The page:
Food Contact Materials and Chemical Contamination
Brussels, 15 January 2016 – This HEAL briefing looks at health concerns related to chemicals in food contact materials in Europe. It addresses the current legislative system for these materials and defines what is missing in the existing system that must be changed if public health is to be protected. It also outlines the policy opportunities that are on the horizon.
Have you ever wondered whether chemicals in the plastic wrapper on your meat or cheese can leach into the food you are about to eat? Or whether it is safer to buy your yogurt in a plastic pot or in a glass jar with a plastic lid? Currently, hazardous chemicals are present in plastics and other materials that come into contact with food. These chemicals can leach or migrate into food and from there into our bodies.
What are the regulatory gaps?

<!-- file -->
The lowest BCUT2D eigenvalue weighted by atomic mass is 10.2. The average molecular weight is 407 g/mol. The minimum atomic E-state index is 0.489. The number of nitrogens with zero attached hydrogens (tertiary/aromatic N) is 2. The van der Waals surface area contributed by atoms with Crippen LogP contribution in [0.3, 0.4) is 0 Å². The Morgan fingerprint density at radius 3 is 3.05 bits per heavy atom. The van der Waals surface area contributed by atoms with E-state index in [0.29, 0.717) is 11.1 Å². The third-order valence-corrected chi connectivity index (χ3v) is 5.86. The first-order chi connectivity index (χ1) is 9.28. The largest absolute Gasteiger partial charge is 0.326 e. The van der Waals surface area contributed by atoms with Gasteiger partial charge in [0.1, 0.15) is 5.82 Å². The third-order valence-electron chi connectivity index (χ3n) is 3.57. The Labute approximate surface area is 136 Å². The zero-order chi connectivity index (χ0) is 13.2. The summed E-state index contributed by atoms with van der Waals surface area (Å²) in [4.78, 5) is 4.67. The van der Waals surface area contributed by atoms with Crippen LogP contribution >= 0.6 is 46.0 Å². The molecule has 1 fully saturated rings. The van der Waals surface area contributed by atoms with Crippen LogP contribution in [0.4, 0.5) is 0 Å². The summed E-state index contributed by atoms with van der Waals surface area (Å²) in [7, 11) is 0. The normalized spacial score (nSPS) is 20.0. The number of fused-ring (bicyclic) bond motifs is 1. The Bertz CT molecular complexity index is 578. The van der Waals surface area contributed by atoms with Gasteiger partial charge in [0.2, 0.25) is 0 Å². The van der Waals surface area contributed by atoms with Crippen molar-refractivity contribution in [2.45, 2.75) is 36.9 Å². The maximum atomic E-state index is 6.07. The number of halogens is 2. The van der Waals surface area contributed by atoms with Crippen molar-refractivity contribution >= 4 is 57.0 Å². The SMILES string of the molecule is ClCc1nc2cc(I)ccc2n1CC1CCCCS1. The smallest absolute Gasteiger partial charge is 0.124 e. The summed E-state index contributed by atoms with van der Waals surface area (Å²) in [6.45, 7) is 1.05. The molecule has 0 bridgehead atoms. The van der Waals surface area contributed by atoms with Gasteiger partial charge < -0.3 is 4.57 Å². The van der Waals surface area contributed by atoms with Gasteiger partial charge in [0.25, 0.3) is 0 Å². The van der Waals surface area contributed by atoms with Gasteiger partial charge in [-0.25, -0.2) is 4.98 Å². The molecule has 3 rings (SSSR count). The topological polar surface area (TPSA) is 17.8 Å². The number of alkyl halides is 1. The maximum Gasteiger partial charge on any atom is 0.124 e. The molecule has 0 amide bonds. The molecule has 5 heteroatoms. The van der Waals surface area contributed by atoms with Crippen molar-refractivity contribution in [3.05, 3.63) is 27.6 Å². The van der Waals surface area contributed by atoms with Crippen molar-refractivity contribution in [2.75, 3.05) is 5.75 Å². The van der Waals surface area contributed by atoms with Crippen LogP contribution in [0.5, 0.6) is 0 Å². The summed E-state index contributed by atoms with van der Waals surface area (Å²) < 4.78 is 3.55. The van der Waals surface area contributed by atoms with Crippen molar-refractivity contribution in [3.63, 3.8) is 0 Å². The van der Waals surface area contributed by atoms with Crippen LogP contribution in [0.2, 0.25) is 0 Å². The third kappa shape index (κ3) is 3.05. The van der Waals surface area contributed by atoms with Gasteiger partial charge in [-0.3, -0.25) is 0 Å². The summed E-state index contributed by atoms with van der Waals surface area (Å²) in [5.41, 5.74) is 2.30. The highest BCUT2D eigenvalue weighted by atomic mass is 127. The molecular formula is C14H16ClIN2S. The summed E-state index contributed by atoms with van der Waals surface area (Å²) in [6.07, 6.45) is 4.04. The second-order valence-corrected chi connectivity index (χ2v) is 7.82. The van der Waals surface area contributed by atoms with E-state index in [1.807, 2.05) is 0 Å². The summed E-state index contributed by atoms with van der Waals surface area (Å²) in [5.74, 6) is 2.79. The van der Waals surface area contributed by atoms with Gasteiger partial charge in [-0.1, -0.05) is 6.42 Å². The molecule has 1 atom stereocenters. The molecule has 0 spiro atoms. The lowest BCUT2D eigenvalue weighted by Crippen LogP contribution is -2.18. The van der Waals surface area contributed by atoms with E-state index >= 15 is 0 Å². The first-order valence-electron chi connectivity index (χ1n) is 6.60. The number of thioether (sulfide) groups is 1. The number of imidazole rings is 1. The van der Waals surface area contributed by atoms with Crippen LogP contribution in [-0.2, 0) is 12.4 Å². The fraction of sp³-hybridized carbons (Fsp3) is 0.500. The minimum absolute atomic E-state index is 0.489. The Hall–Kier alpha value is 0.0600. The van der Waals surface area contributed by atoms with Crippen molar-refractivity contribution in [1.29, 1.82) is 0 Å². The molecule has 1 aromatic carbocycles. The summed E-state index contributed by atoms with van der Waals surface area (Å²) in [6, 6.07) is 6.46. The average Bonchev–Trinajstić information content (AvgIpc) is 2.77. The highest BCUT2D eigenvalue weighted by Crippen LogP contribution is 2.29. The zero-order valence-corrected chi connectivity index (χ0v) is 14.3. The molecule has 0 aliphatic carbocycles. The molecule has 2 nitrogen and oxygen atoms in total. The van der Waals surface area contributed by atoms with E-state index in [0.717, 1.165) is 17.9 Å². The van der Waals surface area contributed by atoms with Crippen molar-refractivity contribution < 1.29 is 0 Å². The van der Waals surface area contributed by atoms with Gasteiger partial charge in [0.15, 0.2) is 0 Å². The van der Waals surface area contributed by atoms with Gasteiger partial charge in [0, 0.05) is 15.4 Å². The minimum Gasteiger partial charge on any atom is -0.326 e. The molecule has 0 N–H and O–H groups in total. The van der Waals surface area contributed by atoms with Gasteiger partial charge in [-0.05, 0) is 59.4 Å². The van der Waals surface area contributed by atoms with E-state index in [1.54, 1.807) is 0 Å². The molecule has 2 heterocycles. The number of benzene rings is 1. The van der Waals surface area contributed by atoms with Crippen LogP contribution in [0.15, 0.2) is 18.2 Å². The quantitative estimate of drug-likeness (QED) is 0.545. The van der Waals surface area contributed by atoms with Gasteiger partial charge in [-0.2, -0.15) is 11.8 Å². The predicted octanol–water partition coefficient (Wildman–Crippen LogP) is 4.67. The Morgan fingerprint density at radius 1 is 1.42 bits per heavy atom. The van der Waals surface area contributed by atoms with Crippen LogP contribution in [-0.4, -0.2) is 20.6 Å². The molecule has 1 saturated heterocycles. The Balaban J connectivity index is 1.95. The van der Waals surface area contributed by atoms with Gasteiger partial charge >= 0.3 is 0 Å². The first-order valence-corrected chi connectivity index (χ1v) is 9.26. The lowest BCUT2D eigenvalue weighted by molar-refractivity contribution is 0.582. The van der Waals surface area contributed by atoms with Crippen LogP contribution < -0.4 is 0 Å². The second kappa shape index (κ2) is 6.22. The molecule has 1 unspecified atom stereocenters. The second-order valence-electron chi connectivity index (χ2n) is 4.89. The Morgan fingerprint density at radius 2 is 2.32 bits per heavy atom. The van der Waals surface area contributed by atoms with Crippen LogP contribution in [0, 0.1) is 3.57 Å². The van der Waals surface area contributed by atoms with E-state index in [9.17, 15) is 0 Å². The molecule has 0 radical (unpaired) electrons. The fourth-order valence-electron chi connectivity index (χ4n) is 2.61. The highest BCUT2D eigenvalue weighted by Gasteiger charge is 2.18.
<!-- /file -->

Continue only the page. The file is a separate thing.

- Most materials are not covered;
- Many chemicals are not assessed for safety by public authorities;
- Harmful chemicals are overlooked;
- Endocrine disrupting chemicals are not addressed;
- Recycled inputs are not assessed;
- Risk assessment process ignores people’s real exposures and additive effects between chemicals;
- Inadequate resources for Commission improvement and enforcement of existing laws;
- Lack of transparency and insufficient access for public interest watchdogs
What should be done - HEAL Recommendations
- Properly regulate all types of food contact materials;
- Prohibit or phase out “Substances of Very High Concern” (or SVHCs) under REACH legislation;
- Ban all Endocrine Disrupting Chemicals (or EDCs);
- Address the cocktail effect;
- Support innovation for safer materials and alternatives.
For more information on this briefing, please contact:
Lisette van Vliet, Senior Policy Advisor, Chemicals, Health and Environment Alliance (HEAL), E-mail: firstname.lastname@example.org, Tel: +32 2 234 36 45
Genon Jensen, Executive Director, Health and Environment Alliance (HEAL), E-mail: email@example.com, Tel: +32 2 234 36 42
Last updated on 23 February 2016
- Policy Briefing - Food Contact Materials (PDF – 910.8 kb)